Opening a store credit card in someone else’s name without their consent is fraud, and the CFPB is warning consumers that this type of illegal activity is on the rise. According to a CFPB blog, older consumers are receiving store credit cards in the mail after refusing an offer to apply for the card at the store or over the phone.
How could this happen? Some vulnerable consumers may have shared their personal information, including Social Security numbers, without knowing the cashier could use it to open a store credit card without their permission.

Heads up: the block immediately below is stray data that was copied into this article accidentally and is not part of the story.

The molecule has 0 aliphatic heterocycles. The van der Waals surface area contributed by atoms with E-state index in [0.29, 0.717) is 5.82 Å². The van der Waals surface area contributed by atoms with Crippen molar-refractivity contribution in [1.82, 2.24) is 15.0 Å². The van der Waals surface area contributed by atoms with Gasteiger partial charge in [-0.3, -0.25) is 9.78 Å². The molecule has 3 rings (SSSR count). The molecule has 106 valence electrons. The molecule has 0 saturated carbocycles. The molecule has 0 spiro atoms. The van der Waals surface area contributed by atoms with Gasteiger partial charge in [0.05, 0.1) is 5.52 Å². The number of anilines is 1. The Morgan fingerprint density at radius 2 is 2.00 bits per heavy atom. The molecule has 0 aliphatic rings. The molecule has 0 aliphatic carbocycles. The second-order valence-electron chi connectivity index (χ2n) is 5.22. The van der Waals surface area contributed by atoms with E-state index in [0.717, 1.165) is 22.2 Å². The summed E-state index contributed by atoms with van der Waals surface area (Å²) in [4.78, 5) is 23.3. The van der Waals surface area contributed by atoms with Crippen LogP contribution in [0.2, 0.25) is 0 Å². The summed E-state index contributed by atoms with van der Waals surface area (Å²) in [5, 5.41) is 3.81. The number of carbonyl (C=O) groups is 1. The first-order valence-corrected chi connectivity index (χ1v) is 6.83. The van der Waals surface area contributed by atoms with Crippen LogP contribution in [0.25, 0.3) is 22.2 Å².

The CFPB is reminding consumers to never share their social security numbers unless they intend to apply for new credit. Additionally, the bureau is encouraging consumers who may have been affected by this type of fraud to: cancel their unauthorized credit cards; report the fraud to the credit bureaus and dispute any inaccurate information on a credit report; consider fraud alerts or security freezes; and submit a complaint by contacting the credit card company.
To learn more, visit the CFPB’s website.